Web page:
Speaker 1 00:04:27 It's really, um, because emissions permits or allowances as they're mostly called are tradable commodities. So we provide data about prices and volumes like these four agricultural commodities like wheat futures and pork bellies or metals like golden copper or in this case more directly related energy, commodities like oil prices and gas prices. So they're generally considered part of the energy commodity complex since power companies for instance, need information on future fuel prices to hedge their electricity prices, like what they should charge their power customers and what they'll have to pay for emissions permits for generating that electricity. That's just part of their calculation. So subscribers and clients are power companies or energy intensive industrial facilities that need to pay attention to carbon prices because they have a compliance obligation under the emissions trading system or their traders and brokers that play in this market, even though they aren't direct emitters who need to surrender allowances.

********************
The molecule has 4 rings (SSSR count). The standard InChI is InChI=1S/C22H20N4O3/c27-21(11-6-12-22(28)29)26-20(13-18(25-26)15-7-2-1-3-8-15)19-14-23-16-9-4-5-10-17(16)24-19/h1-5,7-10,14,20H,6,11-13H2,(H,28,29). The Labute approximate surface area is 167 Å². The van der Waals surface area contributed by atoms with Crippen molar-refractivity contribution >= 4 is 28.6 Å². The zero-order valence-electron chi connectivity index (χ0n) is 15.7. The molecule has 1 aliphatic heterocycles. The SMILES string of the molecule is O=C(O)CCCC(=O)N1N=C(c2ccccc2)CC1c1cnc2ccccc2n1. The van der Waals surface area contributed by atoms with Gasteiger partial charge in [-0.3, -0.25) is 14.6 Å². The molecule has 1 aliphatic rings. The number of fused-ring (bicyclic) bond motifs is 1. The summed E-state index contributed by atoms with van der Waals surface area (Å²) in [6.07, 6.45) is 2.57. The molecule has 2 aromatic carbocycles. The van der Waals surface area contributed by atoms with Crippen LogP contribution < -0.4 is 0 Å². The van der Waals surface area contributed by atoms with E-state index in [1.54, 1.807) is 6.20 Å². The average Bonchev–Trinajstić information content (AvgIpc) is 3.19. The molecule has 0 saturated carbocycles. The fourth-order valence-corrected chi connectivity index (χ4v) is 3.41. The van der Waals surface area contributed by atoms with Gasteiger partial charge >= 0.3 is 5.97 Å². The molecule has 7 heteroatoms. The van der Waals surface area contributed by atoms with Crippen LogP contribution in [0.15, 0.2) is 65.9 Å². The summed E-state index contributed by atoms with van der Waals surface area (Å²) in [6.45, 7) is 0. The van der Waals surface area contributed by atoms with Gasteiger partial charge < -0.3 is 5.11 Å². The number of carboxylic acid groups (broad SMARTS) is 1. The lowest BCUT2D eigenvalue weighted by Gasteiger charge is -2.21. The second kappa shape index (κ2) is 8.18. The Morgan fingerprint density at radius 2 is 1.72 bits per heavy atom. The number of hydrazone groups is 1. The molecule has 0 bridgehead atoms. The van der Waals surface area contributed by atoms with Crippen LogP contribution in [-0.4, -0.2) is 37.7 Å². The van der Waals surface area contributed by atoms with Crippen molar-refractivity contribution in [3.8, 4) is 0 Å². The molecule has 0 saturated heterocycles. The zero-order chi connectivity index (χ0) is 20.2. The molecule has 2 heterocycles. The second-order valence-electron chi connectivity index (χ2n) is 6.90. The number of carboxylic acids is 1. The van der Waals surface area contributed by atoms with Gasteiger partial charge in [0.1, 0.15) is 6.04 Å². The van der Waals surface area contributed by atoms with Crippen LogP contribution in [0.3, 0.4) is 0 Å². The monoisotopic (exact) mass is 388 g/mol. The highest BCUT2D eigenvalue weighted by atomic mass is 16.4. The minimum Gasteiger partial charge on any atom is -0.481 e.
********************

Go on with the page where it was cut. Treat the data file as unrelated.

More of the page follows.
Speaker 1 00:05:25 So just like most of the folks who trade oil futures don't actually take delivery of barrels of oil at their contract expiry. So from an environmental perspective, that's the beauty of this market. It makes emission reduction a fact of life, a necessary part of doing business. You've got Wall Street folks who don't necessarily care about global warming informing themselves about energy efficiency upgrades in the cooling sector or methane reduction at dairy farms because those lower the demand for carbon permits and that in turn affects allowance prices. So by creating a cap and trade system, regulators actually make carbon into a commodity that is its own thing and not like a special environmental thing that only green people are interested in carbon as a commodity. While it's unique in that it's entirely created by a policy measure, but it is now sort of mainstreamed into being a commodity that, uh, people are trading.